Studies of college student success have found that students who live on campus, attend college full-time, participate in campus activities, interact with faculty outside of class and have close relationships with peers are more likely to graduate. But that does not characterize the experience of most adult students who, according to the National Center for Educational Statistics, by 2020 will account for 43 percent of all post-secondary students.

Adult students, who are typically classified as 25 years or older, are likely to be juggling the responsibilities of children and work in addition to their studies. Most don’t have the time or the money to attend college full-time on a traditional campus. So, rather than living on campus and participating in activities outside of class, what seems to matter most for these students is strong relationships with faculty, with other students in class, and with subject matter that is relevant to their lives.

These students bring a rich range of diversity and life experiences to their college education, and yet have not always been served best by traditional college models that were designed to serve a very different student demographic. Advances in technology, and the ability to collect and analyze data to better serve the individual needs and learning patterns of students, are changing that, offering more tools for faculty to create a personalized learning experience and to engage peer groups in ways that support student success.

Precision Education: Meeting the Needs of Today’s Adult Learners
I believe our research into Precision Education will help us not only better address the needs of adult learners, but all learners, by redefining the kind of personalized learning experience that is the foundation of student success. That’s because we are building on National University’s strong foundation serving adult learners to explore new educational models that align with our commitment to   putting students, their goals, and multiple pathways to achieving those goals at the center of how we operate.

We’ll measure students’ proficiency levels and give them the support they need to conquer college-level material. We’ll gather and analyze data on their aspirations, interests, learning patterns, and past performance. Then, we’ll use advanced technologies and interactive learning methodologies to personalize their learning experiences and provide appropriate advising and other supports.

National University, which is a private, nonprofit university, is a particularly appropriate place to advance these models, and I was drawn here for the opportunity to further its mission of serving adult learners. The university was created in 1971 to meet an unmet need in this space, offering a “one class per month” format, which is particularly convenient for active military members who are frequently deployed with little notice, as well as class schedules that emphasize evening courses. It has grown to offer education to its primarily adult learner population at multiple campus locations, entering the online learning space in the 1990’s.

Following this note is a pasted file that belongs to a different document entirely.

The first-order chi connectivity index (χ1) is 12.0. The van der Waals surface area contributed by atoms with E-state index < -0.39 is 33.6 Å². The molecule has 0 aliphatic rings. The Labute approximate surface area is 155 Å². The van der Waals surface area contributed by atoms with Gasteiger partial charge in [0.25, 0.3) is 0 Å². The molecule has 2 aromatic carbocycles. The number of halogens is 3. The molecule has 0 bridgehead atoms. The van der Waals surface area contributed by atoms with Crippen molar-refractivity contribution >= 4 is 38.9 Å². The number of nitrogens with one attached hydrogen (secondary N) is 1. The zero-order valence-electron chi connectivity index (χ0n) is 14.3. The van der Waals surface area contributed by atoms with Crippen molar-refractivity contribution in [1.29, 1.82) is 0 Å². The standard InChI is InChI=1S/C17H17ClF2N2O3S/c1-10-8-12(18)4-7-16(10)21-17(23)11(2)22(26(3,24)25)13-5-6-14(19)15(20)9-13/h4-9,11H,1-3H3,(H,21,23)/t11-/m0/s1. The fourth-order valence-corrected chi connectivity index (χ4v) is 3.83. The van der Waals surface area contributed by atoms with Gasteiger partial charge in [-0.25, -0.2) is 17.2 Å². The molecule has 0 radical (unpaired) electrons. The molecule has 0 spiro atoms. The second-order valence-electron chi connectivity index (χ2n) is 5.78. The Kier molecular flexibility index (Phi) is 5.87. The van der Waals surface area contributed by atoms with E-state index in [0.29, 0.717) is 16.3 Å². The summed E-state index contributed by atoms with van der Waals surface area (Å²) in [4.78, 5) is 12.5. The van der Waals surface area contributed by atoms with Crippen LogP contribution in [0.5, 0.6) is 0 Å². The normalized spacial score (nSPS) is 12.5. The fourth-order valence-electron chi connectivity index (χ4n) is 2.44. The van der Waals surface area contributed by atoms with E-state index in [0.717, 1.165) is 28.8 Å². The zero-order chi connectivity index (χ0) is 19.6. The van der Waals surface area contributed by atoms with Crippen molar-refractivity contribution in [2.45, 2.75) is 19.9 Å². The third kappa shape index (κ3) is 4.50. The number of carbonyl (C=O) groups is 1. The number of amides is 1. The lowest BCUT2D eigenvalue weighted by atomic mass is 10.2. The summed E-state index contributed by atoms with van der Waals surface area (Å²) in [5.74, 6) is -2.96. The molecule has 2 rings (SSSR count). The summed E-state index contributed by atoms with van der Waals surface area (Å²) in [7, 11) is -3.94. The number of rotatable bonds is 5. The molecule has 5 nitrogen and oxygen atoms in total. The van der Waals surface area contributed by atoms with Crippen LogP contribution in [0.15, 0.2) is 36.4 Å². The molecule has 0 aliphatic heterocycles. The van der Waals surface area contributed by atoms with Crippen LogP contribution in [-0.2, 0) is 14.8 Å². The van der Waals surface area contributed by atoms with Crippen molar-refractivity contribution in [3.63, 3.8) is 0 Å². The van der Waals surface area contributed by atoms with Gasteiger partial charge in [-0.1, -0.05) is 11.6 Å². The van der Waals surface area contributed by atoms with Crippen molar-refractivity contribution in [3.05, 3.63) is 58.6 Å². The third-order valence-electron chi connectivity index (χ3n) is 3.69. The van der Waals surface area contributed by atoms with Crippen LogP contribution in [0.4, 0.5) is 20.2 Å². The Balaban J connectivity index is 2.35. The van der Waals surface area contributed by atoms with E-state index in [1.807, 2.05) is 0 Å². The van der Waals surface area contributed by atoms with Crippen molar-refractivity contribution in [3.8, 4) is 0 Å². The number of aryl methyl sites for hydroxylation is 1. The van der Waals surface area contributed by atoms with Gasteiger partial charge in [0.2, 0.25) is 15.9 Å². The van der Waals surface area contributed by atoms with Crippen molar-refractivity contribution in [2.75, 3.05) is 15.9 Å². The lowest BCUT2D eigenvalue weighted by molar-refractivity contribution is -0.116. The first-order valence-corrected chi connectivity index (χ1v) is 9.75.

Precision Education: Leveraging Technological Advances to Better Support Adult Learners
Since then, online learning has become a cornerstone of many higher education models serving adult learners, even becoming part of the offerings of even the most traditional universities. While some have been quick to assume that online classes offer less interaction than in-person courses, my own experience as an online instructor and student as well as  through my conversations with students as President tells me otherwise. I witnessed this first-hand when I joined graduates to celebrate the two National University Commencements we hold in Sacramento and San Diego this year. Many students I met asked me whether a faculty member who had been particularly helpful to them was at the event since they wanted to meet and thank them in person.

Recent advances in technology allow us to redesign the student experience even further, allowing us to create learning experiences that are customized, relevant and supported by faculty and peer engagement. This is particularly important when students are moving at different paces, as is the case of many adult learners who come with such a diverse range of backgrounds and life experiences.  We also know adult students benefit from peer relationships, so we can use the data we gather to create learning communities of students with similar interests and goals.

There is much we need to learn. But I am confident that, using these new tools and this new approach, we can increase adult students’ engagement and help more of them succeed, even if they never see the inside of a dorm room or become members of a student club.

Blog post written by Dr. David Andrews, President of National University. Precision Education at National University is a research-based initiative that is exploring new ways to leverage technology, open education resources, and predictive data analytics to adapt to student needs and guide them to successful completion of their academic and career goals. Learn more at: https://www.nu.edu/precision/index.html